The reports of Don Juan Filhiol, the Commandant of the Spanish Poste de Ouachita, to the Spanish governor of Louisiana indicate that Augustin Roy had a claim to land at Noyer's Bluff, near the mouth of Bayou d'Loutre in present-day Union Parish by the early 1790s. However, we have no indication of whether Roy (who served as Filhiol's corporal) actually lived on this land or how long he owned it.

The earliest permanent European settler on record, John Honeycutt, Sr. arrived in the Ouachita Valley region between 1790 and 1795 and obtained the first known Spanish land grant for property that later fell into Union Parish. Honeycutt's land lay along Bayou d'Arbonne, and on 14 October 1797 he sold "ten arpents frontage by the usual forty arpents depth with its stock of hogs with his mark" to Zadoc Harman, a man of African descent who had formerly lived in North Carolina (Ouachita Parish Louisiana Convenance Book Z, folio 46, Deed 68). Although the specific location of the land Honeycutt obtained from Spain is uncertain, it appears to have been near the 625-acre plantation his son John Honeycutt, Jr. owned in 1814. We believe this property was on the west side of Bayou d'Arbonne, near the land that John Honeycutt, Jr. purchased from the United States government in September 1826, when it finally opened the first land office in Monroe. John Honeycutt was among the very first purchasers to appear at the Ouachita Land Office in Monroe that year; he bought eighty acres near Bayou d'Arbonne in present-day Union Parish, located just a mile below the present-day Lake d'Arbonne dam. Another early Union Parish settler was Mills Farmer, who settled in the Ouachita Valley between 1810 and 1812. Although we know Farmer lived in the region north of Monroe from the time he arrived in the region, we do not know the precise location of his home prior to 1820. However, tradition claims he joined Honeycutt in what is now Union Parish shortly after his arrival and later events substantiate this tradition.

The United States apparently honored the Spanish land grants for the Ouachita Valley region; tax records for 1808 indicate Honeycutt owned a substantial farm, and in 1814, John Honeycutt, Jr. paid taxes on 625 acres of land. On the other hand, Farmer only paid taxes on 20 acres that year. He and the few other settlers who moved up Bayou d'Arbonne into the Pine Hills region of northern Ouachita and southern Union Parishes in the 1810s and early 1820s, built cabins and cleared fields on vacant government land could not obtain title to their lands at first. Despite their hard work, unless they bought land from an existing settler like Honeycutt who had received a Spanish grant, these people legally remained squatters on what was now United States government land. Before these early pioneers could obtain a legal title to the land on which they settled, the government had to survey the land, set up and open government land offices, etc., a process with which the eager settlers had little patience. In fact, the bureaucracy of distributing lands to settlers became one of the most vexing political problems for the United States government during the early 1800s. Congress spent much time on the issue, and it helped to divide the wealthy urban citizens living along the east coast from the agrarian middle class who constantly sought better farmland by gradually pushing the frontier westward. Some argue the issue helped elect Andrew Jackson to the presidency, as the western farmers considered Jackson one of them.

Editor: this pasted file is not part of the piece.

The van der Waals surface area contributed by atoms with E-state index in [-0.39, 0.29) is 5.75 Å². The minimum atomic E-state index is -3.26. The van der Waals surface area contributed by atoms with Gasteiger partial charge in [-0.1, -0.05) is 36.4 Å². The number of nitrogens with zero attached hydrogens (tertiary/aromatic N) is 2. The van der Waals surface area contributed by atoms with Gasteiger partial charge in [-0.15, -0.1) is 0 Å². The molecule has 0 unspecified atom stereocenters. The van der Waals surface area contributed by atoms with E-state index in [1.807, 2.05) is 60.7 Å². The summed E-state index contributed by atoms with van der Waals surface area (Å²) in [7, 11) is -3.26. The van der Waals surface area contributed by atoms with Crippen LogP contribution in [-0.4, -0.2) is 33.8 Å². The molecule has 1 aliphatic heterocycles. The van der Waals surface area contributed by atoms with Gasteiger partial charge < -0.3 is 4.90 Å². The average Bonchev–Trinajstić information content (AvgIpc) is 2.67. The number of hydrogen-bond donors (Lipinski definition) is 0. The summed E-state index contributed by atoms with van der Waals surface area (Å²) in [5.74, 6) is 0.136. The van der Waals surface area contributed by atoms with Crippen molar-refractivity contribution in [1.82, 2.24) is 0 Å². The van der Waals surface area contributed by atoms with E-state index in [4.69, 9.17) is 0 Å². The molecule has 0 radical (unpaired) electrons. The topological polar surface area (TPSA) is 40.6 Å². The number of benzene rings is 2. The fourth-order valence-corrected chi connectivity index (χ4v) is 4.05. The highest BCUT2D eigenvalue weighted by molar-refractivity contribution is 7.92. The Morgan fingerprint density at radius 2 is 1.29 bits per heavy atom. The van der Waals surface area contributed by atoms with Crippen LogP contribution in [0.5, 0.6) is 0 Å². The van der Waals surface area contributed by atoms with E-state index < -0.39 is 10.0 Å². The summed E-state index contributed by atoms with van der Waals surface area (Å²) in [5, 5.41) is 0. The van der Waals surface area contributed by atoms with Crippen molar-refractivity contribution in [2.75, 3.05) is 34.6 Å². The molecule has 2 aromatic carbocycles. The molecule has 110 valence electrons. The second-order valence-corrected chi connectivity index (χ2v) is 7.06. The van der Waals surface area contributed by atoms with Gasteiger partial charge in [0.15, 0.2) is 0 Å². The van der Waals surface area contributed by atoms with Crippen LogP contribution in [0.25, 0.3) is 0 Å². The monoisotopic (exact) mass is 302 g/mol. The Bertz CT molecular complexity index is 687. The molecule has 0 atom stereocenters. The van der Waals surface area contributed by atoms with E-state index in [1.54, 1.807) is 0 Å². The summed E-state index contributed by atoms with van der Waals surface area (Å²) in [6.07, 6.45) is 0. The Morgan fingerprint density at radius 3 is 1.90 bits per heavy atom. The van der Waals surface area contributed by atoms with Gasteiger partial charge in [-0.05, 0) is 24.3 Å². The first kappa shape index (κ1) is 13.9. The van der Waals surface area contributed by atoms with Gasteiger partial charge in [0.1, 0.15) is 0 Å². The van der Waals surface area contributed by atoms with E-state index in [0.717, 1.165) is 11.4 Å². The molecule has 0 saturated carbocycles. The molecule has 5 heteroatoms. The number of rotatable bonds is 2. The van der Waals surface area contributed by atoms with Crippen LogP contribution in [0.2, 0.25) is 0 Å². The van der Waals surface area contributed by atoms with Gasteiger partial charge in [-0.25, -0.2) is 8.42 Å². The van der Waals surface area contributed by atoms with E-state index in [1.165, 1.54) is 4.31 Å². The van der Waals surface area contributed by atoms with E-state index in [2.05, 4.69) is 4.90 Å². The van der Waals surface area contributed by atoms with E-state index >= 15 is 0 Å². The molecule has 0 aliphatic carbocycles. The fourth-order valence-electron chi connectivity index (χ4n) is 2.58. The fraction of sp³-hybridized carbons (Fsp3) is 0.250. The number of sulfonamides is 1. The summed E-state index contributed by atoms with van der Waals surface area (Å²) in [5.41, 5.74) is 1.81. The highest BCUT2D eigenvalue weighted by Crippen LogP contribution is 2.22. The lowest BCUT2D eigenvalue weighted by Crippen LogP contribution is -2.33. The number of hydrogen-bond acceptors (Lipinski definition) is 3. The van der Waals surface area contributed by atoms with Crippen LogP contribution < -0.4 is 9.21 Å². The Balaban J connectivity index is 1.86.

Probably due to the lack of demand by settlers to purchase land in northern Louisiana, the United States did not complete the surveying of most of northeastern Louisiana until the 1820s. The government opened the first land office in Monroe in 1823 to sell land to the local settlers. Only forty or fifty men bought land at the Ouachita Parish land office over the next few years, and of those, only five bought tracts in present-day Union Parish. As mentioned above, John Honeycutt bought land just below the site of the dam on Lake d'Arbonne. The other original Union Parish landowners were Mills Farmer, his brother-in-law Shepherd Wood, William Lyles, and John Stow, all of whom purchased property located a few miles east of the present-day Town of Downsville. In addition, Daniel Colvin purchased eighty acres near Vienna, a region that was the southwestern corner of Union Parish between 1839 and 1845.

Dispursing Union Parish's Land to Settlers
After 1820, when a man went to buy land at a government land office (and purchasers were indeed primarily male), the legal record created was called a Cash Entry (“entry” coming from the fact that the land office official had to enter by hand the settler’s name in the land tract book). Settlers wishing to purchase land in Union Parish had to travel down Bayou d'Arbonne, Bayou d'Loutre, or the Ouachita River to Monroe. The land office there was called the Ouachita Land Office between the early 1820s and about 1850, when its name was changed to the Monroe Land Office. Of course the United States land offices closed down during the War Between the States, and afterward, the only land office in Louisiana was in New Orleans. To read more about United States governmental land policy, consult Paul W. Gates’ History of Public Land Law Development (United States Government Printing Office, 1968), found in any large library.